FBI Director Christopher A. Wray told Congress Wednesday that a controversial FBI background investigation into sexual assault allegations involving Brett Kavanaugh before he was confirmed to the Supreme Court was handled in a way “consistent” with other such probes.
“My folks have assured me that the usual process was followed,” Wray testified to the Senate Homeland Security Committee in response to questions by Sen. Kamala Harris (D-Calif.) about the White House’s involvement in the process.
Wray declined to address whether the FBI investigated accusations that Kavanaugh lied during his Senate confirmation hearings, as Democrats have alleged.
When Harris pressed Wray as to why the FBI did not interview Kavanaugh, his chief accuser, Christine Blasey Ford, or 40 other potential witnesses, the FBI director said the investigation was “very specific in scope, limited in scope, and that is the usual process.”
Wray and Homeland Security Secretary Kirstjen Nielsen testified at a hearing focusing on threats, including terrorism and interference in elections, facing the country.
"Our nation continues to face a multitude of serious and evolving threats ranging from homegrown violent extremists to cyber criminals to hostile foreign intelligence services and operatives. Keeping pace with these threats is a significant challenge for the FBI," Wray said in his opening statement.
It was Wray’s first public appearance since the FBI wrapped up a hasty background probe last week after three women had publicly accused Kavanaugh of sexual abuse, sparking a bitter political battle over his nomination.
The full Senate confirmed Kavanaugh, a former top appeals court judge, to the high court Saturday by a historically narrow 50-48 margin.
Democrats have decried the Kavanaugh inquiry for being insufficient and improperly constricted by the White House. Sen. Elizabeth Warren (D-Mass.) called the investigation “a sham.”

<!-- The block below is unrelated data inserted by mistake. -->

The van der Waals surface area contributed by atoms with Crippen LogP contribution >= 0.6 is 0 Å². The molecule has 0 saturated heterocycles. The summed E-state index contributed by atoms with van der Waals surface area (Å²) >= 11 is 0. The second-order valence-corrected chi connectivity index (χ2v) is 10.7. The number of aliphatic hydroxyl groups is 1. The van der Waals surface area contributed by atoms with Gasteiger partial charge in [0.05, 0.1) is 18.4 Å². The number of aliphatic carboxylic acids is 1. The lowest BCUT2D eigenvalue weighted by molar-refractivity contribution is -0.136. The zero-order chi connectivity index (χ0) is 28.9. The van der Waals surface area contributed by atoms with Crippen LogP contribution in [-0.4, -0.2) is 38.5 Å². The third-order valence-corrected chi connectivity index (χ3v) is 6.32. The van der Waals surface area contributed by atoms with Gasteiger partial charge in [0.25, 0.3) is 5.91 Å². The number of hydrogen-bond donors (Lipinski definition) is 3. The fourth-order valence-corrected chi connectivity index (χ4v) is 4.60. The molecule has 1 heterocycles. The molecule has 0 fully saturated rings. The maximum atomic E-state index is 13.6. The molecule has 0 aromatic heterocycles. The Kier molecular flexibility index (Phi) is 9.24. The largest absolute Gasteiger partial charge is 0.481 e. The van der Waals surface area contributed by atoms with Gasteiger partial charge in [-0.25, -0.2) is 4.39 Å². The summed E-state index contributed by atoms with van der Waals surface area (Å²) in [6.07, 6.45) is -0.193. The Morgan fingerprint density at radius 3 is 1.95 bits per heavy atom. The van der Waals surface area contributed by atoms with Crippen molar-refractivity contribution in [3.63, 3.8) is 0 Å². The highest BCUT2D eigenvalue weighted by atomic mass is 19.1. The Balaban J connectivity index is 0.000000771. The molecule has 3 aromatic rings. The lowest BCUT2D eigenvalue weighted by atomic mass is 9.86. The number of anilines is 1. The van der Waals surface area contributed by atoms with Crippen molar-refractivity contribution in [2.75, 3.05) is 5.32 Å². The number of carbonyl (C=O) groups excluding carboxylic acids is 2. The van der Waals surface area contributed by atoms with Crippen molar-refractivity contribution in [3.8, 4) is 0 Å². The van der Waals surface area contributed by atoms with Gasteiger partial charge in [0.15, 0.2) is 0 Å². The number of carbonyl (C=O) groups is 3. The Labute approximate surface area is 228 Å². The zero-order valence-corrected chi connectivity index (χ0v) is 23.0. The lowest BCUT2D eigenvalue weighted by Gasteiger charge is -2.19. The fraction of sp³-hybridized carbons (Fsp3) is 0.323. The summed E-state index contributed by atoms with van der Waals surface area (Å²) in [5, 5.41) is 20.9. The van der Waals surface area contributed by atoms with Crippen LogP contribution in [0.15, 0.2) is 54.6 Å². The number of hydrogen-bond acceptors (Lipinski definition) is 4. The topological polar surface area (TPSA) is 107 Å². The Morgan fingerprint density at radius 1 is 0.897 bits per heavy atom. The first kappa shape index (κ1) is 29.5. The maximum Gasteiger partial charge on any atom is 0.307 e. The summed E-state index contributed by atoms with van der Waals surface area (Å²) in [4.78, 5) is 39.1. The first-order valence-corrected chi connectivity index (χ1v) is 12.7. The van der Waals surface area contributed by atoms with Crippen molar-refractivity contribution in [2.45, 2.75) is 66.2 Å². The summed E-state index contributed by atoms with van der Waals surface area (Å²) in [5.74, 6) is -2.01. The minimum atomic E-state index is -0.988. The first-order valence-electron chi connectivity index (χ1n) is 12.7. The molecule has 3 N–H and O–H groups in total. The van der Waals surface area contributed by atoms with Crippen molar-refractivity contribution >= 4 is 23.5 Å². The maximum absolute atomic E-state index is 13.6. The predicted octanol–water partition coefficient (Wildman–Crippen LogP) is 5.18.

Republicans have defended the supplemental FBI probe, saying it was extensive and did not uncover any new corroborating evidence supporting allegations of sexual misconduct. Sen. Susan Collins (R-Maine), who was seen as a key swing vote, said “there was a lack of corroborating evidence no matter where you looked.”
Ford alleged that Kavanaugh sexually assaulted her at a house gathering in the Maryland suburbs when she was a 15-year-old high school student in the early 1980s. Now a California professor, Ford testified before the Senate Judiciary Committee on Sept. 27 about the alleged assault but conceded she could not remember key details.
Testifying later at the same hearing, Kavanaugh, 53, fiercely denied the accusations. The next day, the FBI launched a limited probe into the matter after Arizona Sen. Jeff Flake, a Republican, suggested he would not vote to confirm the judge unless the bureau conducted such an investigation.
The nomination was put on hold for a week while the FBI interviewed nine people, including those whom Ford named as having attended the house gathering. Agents also questioned Deborah Ramirez, who alleged that Kavanaugh exposed himself to her and thrust his genitals in her face when they were freshman at Yale University.
Senators were permitted to review reports of those interviews before voting.